The very Large Array (VLA) comprises 27 independent radio wave antennas, each of which has a dish diameter of 25 meters (82 feet) and weighs 209 metric tons. Located on the plains of Augustine near Socorro, New Mexico, the antennas are distributed along the three arms of a track, shaped in a wye (or Y) -configuration, (each of which measures 21 km/13 miles long). Using the rail tracks that follow each of these arms the antennas can be physically relocated to a number of prepared positions, allowing aperture synthesis interferometry with up to 351 independent baselines: in essence, the array acts as a single antenna with a variable diameter. These antennae can study the stars and galaxies 24 hours a day as they gather long-wave radiation emitted by these objects. Digital recordings of radio waves can be rendered to produce the same kind of images that can be viewed like regular pictures from a telescope.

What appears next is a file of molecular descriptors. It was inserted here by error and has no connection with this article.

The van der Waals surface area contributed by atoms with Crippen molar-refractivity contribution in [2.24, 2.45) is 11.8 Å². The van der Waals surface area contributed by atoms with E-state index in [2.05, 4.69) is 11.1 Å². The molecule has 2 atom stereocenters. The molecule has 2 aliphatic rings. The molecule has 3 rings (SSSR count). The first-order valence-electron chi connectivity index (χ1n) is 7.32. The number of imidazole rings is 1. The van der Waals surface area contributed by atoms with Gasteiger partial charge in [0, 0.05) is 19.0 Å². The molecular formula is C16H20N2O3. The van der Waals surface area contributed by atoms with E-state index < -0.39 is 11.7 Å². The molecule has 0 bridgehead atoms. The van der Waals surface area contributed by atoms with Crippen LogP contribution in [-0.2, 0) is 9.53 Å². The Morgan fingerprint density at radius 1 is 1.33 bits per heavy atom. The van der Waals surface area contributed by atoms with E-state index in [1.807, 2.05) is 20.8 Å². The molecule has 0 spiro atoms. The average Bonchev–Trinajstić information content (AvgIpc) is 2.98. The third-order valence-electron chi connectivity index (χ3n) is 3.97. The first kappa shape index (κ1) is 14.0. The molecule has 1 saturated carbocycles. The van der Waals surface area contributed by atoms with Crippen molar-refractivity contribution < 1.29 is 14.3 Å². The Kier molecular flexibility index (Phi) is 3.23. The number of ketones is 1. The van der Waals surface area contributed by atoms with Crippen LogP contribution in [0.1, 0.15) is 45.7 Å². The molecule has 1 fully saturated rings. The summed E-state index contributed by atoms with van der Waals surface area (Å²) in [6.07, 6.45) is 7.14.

Very Long Base Array........a continent sized telescope. Associated with the VLA is the VLBA which comprises ten radio-telescopes spanning 5, 251 miles. It is the world's largest, sharpest dedicated telescope array. With an eye this sharp, you could be in Los Angeles and clearly read a street sign in New York City. These radio-telescopes are located across the United States from Hawaii to the Virgin Islands. They study black holes, Quasars, space weather, hunt for planets around dwarf stars, measure distances between objects in space, etc. The radio telescope opened up a whole new realm for scientists. Information that could never be collected by an earth based telescope is now collected 24 hours a day by these radio-wave antennae.
Another series exploring our amazing Earth ........ and Her out of this world cousins !!!